We also continued our advocacy campaign for a more inclusive Jewish community toward intermarried families, with associate executive director Paul Golin and me issuing opinion pieces all year long and speaking in a variety of settings. The Highlights section of this new “Inside JOI” newsletter format touches on some of that work, but offers only a glimpse into what we’ve been working on at JOI. We encourage you to read and comment on our homepage weblog to keep up with more of our efforts, and we thank you for your ongoing support. Together, we can “open the tent” for all who would join our community, and continue to provide answers to those on the periphery as to: Why be Jewish? Where is my place in the Jewish Community?
As we reflect back on 2006, we are reenergized to continue addressing these challenges in the years ahead.
Rabbi Kerry M. Olitzky
Highlights of our Work in 2006
TRAINING Jewish Professionals and Volunteer leaders
- Kerry Olitzky spoke on “Visions of the Jewish Future” at the Jewish Theological Seminary. Paul Golin participated in the United Synagogue of Conservative Judaism’s New Jersey Regional Biennial Convention, with workshops addressing how to engage unaffiliated young adults, and retirees and empty-nesters.
- Kerry Olitzky made presentations to the Coalition for the Advancement of Jewish Education (CAJE) on JOI’s signature Public Space JudaismSM model, as well as the implications of interfaith marriage on the Jewish educational classroom.
- New training materials and resources for professionals were added to a revamped JOI website for professionals under the rubric: JOPLIN: Jewish Outreach Professionals Log-In Network (joplin.joi.org).
- Three Outreach Professional Network (OPeN) workshops were held for the Westchester County, NY Jewish community. Participants learned outreach techniques such as effective follow-up, a crucial tool in transforming single outreach contacts into ongoing Jewish engagement.
- Together with our work with Hillel (see below), Ruth Decalo also gave a training presentation to Hillel’s Jewish Campus Service Corps (JCSC Fellows) at its annual training conference.
RESEARCH on Intermarriage and Outreach
- JOI completed its environmental community Outreach Scans—of Los Angeles (Conejo Valley and West Valley); Louisville; Morris County, New Jersey; Ottawa; and Phoenix—followed by community-wide presentations and ongoing professional training.
- JOI completed a pilot project with Hillel: the Foundation for Jewish Campus Life by conducting Outreach Scans of four major universities—University of California, Berkeley; University of Florida; Indiana University; and University of Pittsburgh—followed by debriefings about our findings and staff training sessions.
- Ruth Decalo made a presentation in San Francisco and is working with professionals in Chicago and Boston as part of our follow-up to the JOI study “A Flame Still Burns” about adult children of intermarriage age 22-30 years old.
DIRECT SERVICE to the Intermarried and the Unaffiliated
- Communities using our Passover in the Matzah Aisles program model expanded to twenty, thanks to a training conference call led by Eva Stern and materials for professionals and lay leaders on using Passover as an opportunity for reaching out to unaffiliated Jews and intermarried families. Similar support led to a number of communities implementing our Color-Me Calendar for the Jewish New Year program.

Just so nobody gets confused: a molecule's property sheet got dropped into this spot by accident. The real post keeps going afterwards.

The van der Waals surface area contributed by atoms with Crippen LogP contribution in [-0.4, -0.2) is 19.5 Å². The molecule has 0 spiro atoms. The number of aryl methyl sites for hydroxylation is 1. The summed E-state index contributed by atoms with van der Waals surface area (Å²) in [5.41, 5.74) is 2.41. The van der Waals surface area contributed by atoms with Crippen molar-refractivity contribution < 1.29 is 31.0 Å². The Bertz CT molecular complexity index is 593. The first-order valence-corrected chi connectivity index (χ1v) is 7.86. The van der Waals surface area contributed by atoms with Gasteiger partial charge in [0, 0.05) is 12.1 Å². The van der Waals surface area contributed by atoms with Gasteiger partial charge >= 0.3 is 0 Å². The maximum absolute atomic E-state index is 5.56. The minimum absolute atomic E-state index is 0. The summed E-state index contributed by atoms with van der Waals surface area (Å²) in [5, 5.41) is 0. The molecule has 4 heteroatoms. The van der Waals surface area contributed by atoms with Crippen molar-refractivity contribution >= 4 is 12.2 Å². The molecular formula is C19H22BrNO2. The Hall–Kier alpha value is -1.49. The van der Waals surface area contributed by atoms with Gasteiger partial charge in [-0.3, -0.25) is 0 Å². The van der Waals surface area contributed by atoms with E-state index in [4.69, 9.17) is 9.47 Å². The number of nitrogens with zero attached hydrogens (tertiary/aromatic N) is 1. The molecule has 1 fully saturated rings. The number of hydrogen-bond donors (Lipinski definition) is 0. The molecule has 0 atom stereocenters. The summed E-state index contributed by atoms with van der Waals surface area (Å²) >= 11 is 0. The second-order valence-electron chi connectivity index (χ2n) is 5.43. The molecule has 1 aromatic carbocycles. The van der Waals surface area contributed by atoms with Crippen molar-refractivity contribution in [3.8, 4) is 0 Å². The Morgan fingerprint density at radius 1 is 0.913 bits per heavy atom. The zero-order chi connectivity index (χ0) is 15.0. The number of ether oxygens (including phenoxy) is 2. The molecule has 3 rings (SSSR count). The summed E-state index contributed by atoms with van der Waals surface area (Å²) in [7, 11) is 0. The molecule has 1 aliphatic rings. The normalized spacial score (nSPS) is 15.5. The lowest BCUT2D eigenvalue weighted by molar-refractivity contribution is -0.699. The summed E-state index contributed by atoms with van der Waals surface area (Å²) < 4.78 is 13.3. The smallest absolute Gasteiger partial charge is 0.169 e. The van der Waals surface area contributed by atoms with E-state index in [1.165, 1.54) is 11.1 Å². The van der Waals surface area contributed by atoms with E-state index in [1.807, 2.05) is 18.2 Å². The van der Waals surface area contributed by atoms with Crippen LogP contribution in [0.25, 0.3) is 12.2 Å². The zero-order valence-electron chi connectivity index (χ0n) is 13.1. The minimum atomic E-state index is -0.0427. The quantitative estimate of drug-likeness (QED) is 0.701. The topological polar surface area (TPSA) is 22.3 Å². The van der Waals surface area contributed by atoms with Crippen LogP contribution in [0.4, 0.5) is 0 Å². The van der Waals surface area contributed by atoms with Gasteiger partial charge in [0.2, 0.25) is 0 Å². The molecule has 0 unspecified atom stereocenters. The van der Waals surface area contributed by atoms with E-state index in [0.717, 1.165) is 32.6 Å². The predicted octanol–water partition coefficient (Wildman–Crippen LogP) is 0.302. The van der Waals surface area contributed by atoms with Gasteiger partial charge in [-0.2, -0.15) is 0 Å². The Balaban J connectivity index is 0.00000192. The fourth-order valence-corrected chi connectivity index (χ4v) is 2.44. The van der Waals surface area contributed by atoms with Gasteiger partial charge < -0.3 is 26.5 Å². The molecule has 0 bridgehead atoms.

- JOI’s Mothers Circle program co-sponsored Sunday in the Park with Bagels with the Marcus JCC of Atlanta, a free public-space family food fair, offering tastes of the Jewish holidays.
- The Mothers Circle—for women of other religious backgrounds raising Jewish children—went from pilot stage in Atlanta to replication in 15 communities such as Hartford, CT; St. Louis, MO; and El Paso, TX.
- In December 2006, the JOI.org website fielded 373,099 page requests, the highest-ever monthly total. That breaks down to 137,849 “unique sessions,” with visitors averaging 2.7 pages viewed per session. Our SpinTheDreidel.com learning game was accessed 12,298 times that month.
ADVOCACY for a More Inclusive Community
- JOI staff made presentations to numerous communities and organizations, including panel discussions on interfaith marriage to 1,000 participants at the annual national convention of Hadassah: the Women’s Zionist Organization of America, and to 150 attendees at a forum sponsored by the Jewish Week at the JCC of Manhattan.
- Both the secular and Jewish press quoted JOI extensively throughout the year and carried a number of our opinion pieces, including “Conversion Is Not An Outreach Strategy” in the Forward by Kerry Olitzky coauthored with Rabbi David Ellenson, president of Hebrew Union College-Jewish Institute of Religion, and “Intermarriage Tipping Point Long Past, but Institutions Must Now Catch Up” by Paul Golin, distributed to numerous papers internationally by the Jewish Telegraphic Agency.
- JOI has formed three boards to serve in an advisory and advocacy role: a President’s Advisory Board to focus on strategy; a Women’s Advisory Board to help with JOI’s gender-based programming; and a Board of Professional Advisors to work with staff on projects related to interfaith outreach and Public Space Judaism programming.
- Kerry Olitzky and Paul Golin served as guest editors for the CCAR Journal, the professional journal for Reform Rabbis, and devoted the entire issue to the subject of interfaith marriage.